the house and did not see any flood water or watermarks on
the outside of her home. She testified that on the lot they
owned next to their house she noticed the tops of trees were
gone and branches were lying on the ground, and that one tree
had been knocked down. According to Linda, there were no
watermarks on the interior walls of her home, she did not
notice any leaks in the ceiling or broken windows, she
noticed that the weather stripping that was on the French
doors prior to Hurricane Ike now was gone, and she did not
see anything that would lead her to believe that a flood
caused water to get on the floor. Linda testified that the
windows and doors of her home were closed during the storm
and that she did not see a hole in her home's roof or
testified that for about ten days after Hurricane Ike the
family stayed at Linda's mother-in-law's home because
her mother-in-law had a generator big enough to run the air
conditioning. According to Linda, during that ten-day period
she made a visit to her home and noticed that the wood
flooring where the water had been had started to buckle, and
that over time there was damage to the floor under beds that
were up against windows in other rooms.
explained at trial that she made an insurance claim with
RVOS, two adjusters inspected her home, and she told the
adjusters that the weather stripping around the doors was
gone and that she thought the wind and the rain had caused
the floor damage. Linda testified about a letter dated
October 16, 2008, which was admitted into evidence at trial.
According to Linda, RVOS stated in the letter that the
Ilers' insurance policy does not include flood coverage
and that the claim was denied because Part 8 of their
insurance policy excludes "loss caused by or resulting
from flood, surface water, waves, tidal water or tidal waves,
overflow of streams or other bodies of water or spray from
any of these whether or not driven by wind." Linda
further testified that she received a letter from RVOS dated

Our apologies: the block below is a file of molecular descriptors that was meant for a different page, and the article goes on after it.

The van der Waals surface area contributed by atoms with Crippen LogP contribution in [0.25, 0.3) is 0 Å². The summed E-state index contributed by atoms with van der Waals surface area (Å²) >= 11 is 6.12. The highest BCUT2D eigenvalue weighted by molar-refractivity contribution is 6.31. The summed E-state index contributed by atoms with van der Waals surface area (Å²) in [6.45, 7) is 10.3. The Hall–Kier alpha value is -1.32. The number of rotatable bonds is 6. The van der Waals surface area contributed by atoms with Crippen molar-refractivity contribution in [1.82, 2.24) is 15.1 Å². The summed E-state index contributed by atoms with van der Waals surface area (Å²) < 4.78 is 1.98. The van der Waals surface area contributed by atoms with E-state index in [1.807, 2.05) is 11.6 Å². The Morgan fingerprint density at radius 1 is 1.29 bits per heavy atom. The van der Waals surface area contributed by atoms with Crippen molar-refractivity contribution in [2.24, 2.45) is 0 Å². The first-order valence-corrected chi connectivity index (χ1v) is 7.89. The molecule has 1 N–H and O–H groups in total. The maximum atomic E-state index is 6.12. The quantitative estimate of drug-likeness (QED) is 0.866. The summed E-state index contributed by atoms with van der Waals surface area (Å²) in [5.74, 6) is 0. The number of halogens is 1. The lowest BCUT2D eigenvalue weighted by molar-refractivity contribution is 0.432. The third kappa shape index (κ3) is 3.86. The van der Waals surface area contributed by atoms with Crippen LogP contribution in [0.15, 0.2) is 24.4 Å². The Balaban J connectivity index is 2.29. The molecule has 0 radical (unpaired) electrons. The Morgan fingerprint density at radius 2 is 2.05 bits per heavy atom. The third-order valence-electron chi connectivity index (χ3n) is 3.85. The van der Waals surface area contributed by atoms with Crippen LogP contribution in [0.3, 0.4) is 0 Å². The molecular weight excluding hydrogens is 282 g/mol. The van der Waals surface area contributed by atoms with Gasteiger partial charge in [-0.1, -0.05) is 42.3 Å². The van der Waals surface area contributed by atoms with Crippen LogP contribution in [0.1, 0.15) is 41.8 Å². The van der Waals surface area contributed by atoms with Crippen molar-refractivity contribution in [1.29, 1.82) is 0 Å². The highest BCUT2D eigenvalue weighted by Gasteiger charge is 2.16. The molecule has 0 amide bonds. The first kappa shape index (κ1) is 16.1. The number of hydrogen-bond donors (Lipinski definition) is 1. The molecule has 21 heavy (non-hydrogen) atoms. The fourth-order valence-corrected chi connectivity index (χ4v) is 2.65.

April 27, 2009, stating that after Alamo Claims Service
inspected the damage, RVOS was "unable to make an
allowance for the damage or further investigative testing as
the damage was not caused by the named peril in [the
Ilers'] policy." The April letter was also admitted
into evidence. Linda explained to the jury that she hired the
company that built the house to repair the flooring, and the
flooring was repaired. According to Linda, at the time of
trial she and her husband still had not paid the company for
further testified as follows:
Q. Mrs. Iler, do you know what a doorway is?
. . . .
A. Oh, a doorway, yes, of course.
Q. Is a doorway an opening in a wall?
A. Yes, it is.
Q. If you attached a door to a doorway but you leave the door
open, is there an opening in the wall?
Q. If you close the door, is there an opening in the wall?
. . . .
Q. . . . . If the wind blew very hard against the door and if
the wind caused the door to bow or separate or otherwise
create space between the door itself and the door frame or
the threshold or between the doors and that separation was
big enough for rain to go through, is a space between a door
and its frame or between two doors or between a door and its
threshold, is a space an opening?
Q. So, would you say that if the wind blew hard enough to
make a separation between two doors, around the door, under
the door, it has made an opening?
. . . .
Q. Can a wall have a doorway in it?
Q. Can a wall have a window opening ...